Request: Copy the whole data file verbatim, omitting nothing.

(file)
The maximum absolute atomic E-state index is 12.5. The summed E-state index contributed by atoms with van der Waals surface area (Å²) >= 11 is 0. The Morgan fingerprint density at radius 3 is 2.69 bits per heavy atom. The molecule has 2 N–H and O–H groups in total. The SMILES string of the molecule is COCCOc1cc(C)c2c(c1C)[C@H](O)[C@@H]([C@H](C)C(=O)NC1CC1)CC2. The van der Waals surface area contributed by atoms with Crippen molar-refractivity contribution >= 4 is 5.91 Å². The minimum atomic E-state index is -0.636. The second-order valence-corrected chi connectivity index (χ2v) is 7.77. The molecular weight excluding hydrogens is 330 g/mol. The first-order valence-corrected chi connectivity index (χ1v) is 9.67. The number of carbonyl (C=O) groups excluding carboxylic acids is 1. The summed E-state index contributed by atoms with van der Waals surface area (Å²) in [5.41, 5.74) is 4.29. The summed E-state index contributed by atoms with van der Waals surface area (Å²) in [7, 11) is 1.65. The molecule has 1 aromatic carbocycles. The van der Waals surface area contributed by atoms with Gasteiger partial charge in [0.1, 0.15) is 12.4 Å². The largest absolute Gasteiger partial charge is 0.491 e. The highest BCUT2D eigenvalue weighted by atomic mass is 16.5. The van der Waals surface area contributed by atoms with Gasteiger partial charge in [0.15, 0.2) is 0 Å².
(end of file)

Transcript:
The maximum absolute atomic E-state index is 12.5. The summed E-state index contributed by atoms with van der Waals surface area (Å²) >= 11 is 0. The Morgan fingerprint density at radius 3 is 2.69 bits per heavy atom. The molecule has 2 N–H and O–H groups in total. The SMILES string of the molecule is COCCOc1cc(C)c2c(c1C)[C@H](O)[C@@H]([C@H](C)C(=O)NC1CC1)CC2. The van der Waals surface area contributed by atoms with Crippen molar-refractivity contribution >= 4 is 5.91 Å². The minimum atomic E-state index is -0.636. The second-order valence-corrected chi connectivity index (χ2v) is 7.77. The molecular weight excluding hydrogens is 330 g/mol. The first-order valence-corrected chi connectivity index (χ1v) is 9.67. The number of carbonyl (C=O) groups excluding carboxylic acids is 1. The summed E-state index contributed by atoms with van der Waals surface area (Å²) in [5.41, 5.74) is 4.29. The summed E-state index contributed by atoms with van der Waals surface area (Å²) in [7, 11) is 1.65. The molecule has 1 aromatic carbocycles. The van der Waals surface area contributed by atoms with Gasteiger partial charge in [0.1, 0.15) is 12.4 Å². The largest absolute Gasteiger partial charge is 0.491 e. The highest BCUT2D eigenvalue weighted by atomic mass is 16.5. The van der Waals surface area contributed by atoms with Gasteiger partial charge in [0.15, 0.2) is 0 Å².